​Qatar National Research Fund (QNRF) - National Priorities Research Program (NPRP) 

Project Title: School Experience, Educational Aspirations and Scholastic Achievement 
Lead Principal Investigator: Nabil Khattab 
Project Start Date: January 2017
Collaborations: University of Bristol, Kingston University, Qatar University 

This 3-year study will employ a longitudinal and comparative approach to study the relationship between school experiences, students’ aspirations and educational achievement in Qatar. The study will investigate the development of aspirations over time and their relationship to school experience on the one hand and students’ educational performance on the other hand. Moreover, the study will examine the impact of family backgrounds, parents expectations and involvement, out-of-school and ex-curricular activities on the way students develop their aspirations and their future orientations including career aspirations and beyond. The study will utilize the Longitudinal Study of Young People in England (LSYPE) and the Millennium Cohort Study (MCS) for comparison purposes and in order to provide a broad context for the study of aspirations and achievement. The study will inform educationalists, policy makers, families and schools of suitable interventions to improve school achievement amongst students in Qatar.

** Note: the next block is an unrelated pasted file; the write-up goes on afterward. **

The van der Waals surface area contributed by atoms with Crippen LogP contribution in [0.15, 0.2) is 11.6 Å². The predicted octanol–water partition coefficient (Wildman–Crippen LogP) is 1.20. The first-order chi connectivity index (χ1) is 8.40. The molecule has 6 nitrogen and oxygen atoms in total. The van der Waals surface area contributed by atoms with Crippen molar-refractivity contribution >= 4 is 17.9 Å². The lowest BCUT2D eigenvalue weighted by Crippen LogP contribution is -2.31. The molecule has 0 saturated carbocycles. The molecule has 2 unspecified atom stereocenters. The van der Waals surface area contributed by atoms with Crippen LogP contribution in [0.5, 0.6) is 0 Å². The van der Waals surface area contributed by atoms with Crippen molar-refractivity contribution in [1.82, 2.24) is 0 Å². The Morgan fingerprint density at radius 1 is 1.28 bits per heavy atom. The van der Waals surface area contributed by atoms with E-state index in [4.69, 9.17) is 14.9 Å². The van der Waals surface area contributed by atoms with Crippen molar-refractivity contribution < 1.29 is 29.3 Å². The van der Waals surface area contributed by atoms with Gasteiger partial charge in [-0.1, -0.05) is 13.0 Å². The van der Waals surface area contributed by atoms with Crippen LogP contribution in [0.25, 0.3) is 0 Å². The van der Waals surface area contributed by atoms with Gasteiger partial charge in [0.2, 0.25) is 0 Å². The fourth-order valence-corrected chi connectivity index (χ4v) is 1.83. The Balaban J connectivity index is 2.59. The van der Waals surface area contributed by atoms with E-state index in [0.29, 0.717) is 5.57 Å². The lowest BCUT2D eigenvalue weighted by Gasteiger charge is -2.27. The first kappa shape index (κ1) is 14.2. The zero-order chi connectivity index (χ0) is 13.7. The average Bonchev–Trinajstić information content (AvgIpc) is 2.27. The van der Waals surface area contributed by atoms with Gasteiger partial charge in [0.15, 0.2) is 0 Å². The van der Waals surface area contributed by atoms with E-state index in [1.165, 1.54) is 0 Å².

Project Title: Transcultural Identities: Solidaristic Action and Contemporary Arab Social Movements 
Lead Principal Investigator: Eid Mohamed 
Project Start Date: October 2016

Collaborations: Columbia University, University of Oklahoma , Jordan University